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Trees123 01-09-2019 11:28 AM

Flat grain in curly maple
I purchased a back and side set of soft curly maple. After I got it I realized that the two back pieces have a section of flat grain in the middle with generally vertical grain along the sides. I'm disappointed with the set but was wondering if it might be okay to use since it's my first build. Would it be a waste of time to build with it or would it be likely to crack later? Any thoughts on this would be welcome.[IMG]!AvbaMmoRfIwThdJn_wOPJCLgpI2wog[/IMG]

I have attached some photo links for reference.

JDaniel 01-09-2019 12:01 PM

For a first guitar, generally it's better to build with unfigured, inexpensive wood. Figured maple can be a challenge at times. If you build it with a higher moisture content and then expose it to a dry winter environment, cracking can happen. That might or might not be a factor in playability. If this is your first, learn how to build before using your best wood and this set based on your short description might better used later on.

Trees123 01-09-2019 12:22 PM

thanks J Daniel.
Actually, it's a pretty cheap set that I found on ebay. At the time, I failed to notice that it was not quartersawn.
I'll try again to post the photos.

Halcyon/Tinker 01-09-2019 01:57 PM

Still no photos...

charles Tauber 01-09-2019 02:06 PM

The photos can be downloaded and viewed:

It's a lot of effort to make a guitar. I'd use better materials. They don't have to expensive, just better suited to guitar making.

runamuck 01-09-2019 02:48 PM

I agree with Charles.

Get quarter-sawn material in whatever wood you use. That's an absolute requirement, in my opinion, no matter how many guitars you've built. And speaking of maple, it's not the most stable of woods in terms of expansion and contraction with the seasons.

I've seen many flat-sawn backs crack over the years. It's not a given, but why take the risk when you'll be investing a lot of time.

Carey 01-09-2019 03:10 PM

In my experience, maple *really* likes to move.

John Arnold 01-09-2019 07:07 PM

I would just be sure it is as dry as it will ever be when you brace it. One of my early guitars was made with flatsawn curly ambrosia red maple, and it is still fine today. That was in 1983.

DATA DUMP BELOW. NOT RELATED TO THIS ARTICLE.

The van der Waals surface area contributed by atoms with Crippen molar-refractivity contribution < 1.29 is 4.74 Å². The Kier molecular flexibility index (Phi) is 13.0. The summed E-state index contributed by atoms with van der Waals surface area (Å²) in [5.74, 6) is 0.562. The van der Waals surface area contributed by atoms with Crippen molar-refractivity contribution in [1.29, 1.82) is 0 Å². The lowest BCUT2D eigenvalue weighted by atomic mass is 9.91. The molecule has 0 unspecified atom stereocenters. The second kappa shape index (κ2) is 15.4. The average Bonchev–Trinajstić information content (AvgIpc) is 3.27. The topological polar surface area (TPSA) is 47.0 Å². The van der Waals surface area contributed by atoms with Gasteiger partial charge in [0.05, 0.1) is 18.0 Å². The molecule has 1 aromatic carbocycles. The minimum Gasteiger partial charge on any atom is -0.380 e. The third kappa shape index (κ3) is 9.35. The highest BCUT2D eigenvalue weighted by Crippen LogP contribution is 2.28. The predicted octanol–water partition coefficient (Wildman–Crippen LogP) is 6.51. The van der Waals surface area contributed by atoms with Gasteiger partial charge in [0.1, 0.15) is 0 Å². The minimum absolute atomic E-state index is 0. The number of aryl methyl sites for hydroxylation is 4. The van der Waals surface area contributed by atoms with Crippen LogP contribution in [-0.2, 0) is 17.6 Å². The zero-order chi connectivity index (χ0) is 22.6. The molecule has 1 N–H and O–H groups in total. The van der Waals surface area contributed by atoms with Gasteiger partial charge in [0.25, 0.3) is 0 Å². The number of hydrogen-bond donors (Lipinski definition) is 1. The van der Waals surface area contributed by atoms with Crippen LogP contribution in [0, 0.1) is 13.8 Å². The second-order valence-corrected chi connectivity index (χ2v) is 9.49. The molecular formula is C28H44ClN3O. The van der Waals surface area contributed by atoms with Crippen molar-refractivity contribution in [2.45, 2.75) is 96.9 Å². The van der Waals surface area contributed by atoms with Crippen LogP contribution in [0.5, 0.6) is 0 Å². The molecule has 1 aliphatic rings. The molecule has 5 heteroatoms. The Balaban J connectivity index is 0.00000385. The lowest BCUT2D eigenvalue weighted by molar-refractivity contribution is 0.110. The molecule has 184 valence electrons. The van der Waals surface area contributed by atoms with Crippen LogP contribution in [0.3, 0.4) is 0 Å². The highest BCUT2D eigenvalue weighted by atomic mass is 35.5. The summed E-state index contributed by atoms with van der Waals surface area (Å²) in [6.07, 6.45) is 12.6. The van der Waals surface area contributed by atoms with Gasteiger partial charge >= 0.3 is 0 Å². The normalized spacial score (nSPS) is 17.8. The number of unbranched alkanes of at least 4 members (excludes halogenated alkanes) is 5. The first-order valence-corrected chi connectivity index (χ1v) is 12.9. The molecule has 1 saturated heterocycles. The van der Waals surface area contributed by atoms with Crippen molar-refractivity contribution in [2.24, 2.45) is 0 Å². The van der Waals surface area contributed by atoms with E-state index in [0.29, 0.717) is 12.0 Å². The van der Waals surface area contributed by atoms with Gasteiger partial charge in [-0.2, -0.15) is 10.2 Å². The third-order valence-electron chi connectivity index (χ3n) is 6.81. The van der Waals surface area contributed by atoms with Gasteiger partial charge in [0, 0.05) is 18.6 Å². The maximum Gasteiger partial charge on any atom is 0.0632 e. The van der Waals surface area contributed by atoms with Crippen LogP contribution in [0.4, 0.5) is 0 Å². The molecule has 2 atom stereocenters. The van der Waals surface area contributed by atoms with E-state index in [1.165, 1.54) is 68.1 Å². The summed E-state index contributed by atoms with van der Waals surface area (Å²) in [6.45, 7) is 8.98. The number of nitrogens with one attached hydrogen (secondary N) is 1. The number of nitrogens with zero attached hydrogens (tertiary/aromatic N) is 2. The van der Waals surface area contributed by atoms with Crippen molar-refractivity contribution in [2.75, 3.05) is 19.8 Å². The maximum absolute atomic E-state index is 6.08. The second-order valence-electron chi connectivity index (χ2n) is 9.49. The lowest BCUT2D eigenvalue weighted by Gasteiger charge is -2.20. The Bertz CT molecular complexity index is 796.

redir 01-09-2019 07:08 PM

It looks like you got a less then desirable part of the center slab cut off of a small tree or a very large branch. I personally would not use it.

Rodger Knox 01-10-2019 12:44 PM

I have no problem with using flat or rift sawn wood, but I wouldn't use that back. I've gotten better maple than that from Home Depot.

printer2 01-10-2019 08:42 PM

I am a maybe. If you have not built a guitar before you can use it as your practice run with an inexpensive top. I would second John's experience, I built a box at 20% RH, it handles the winters just fine. As far as building with that set I would do a very basic build, use plastic binding, nothing fancy. Use a piece of flatsawn maple for the neck, stack the heel and do a scarf joint. Don't be too particular building with it, do the joints right and don't worry about the nicks and dings. Think of it as a brand new beater guitar. Get your process down building this one and see where you will have trouble. A basic finish on it, satin is good. Building a guitar does not take a long time, building one at a higher level does. You might even save the amount of time building your second by the time it took to do the first.

phavriluk 01-10-2019 09:48 PM

I scratchbult two guitars last year. Advice from Printer2 rings dead true to me.
My first scratchbuilt guitar played and sounded nicer than my GS Mini, which I kept as a standard of comparison. Second one, a virtual twin of the first, turned out even nicer and had fewer surprises and headaches. The third, in progress now, might be better than the first two and less of a mystery of geometry.


LouieAtienza 01-12-2019 07:35 AM

If you've seen the many bird's eye and quilt maple (and other species) guitars built by the masters, you should know that all those are built with flatsawn wood. Of course, certain provisions need to be made to ensure stability, but it's done all the time. One would be to leave the plates a bit thicker than normal - this is OK because maple is not as stiff nor dense as some of the other woods used for backs. I'd probably brace it heavier as well, though with most beginner builds, that is never an issue.

That said, curly maple can be had (and is highly desirable) quartersawn. Of course, it will come at a premium. The big issue with the particular set you have is the mixed grain will move at different rates along its width, which can cause certain surface unevenness issues down the road - even pull away from your rim or braces in certain spots. Leaving more thickness can help alleviate that somewhat. You could also try brushing on something like Minwax Wood Hardener to stabilize the plate somewhat...

Bill Kraus 01-13-2019 05:34 PM

Check out American Tonewood Company, they bought out John Prestons Old World tonewood fretted instrument inventory. John now only deals in violin family woods. American Tonewood Company has some very nice quartersawn curly maple.

redir 01-14-2019 06:41 AM


Originally Posted by Bill Kraus (Post 5947686)
Check out American Tonewood Company, they bought out John Prestons Old World tonewood fretted instrument inventory. John now only deals in violin family woods. American Tonewood Company has some very nice quartersawn curly maple.

Hmmmm... Interesting. He doesn't provide a link to this new company and I don't find one in a search for "American Tonewood Company" either. Do have a link?

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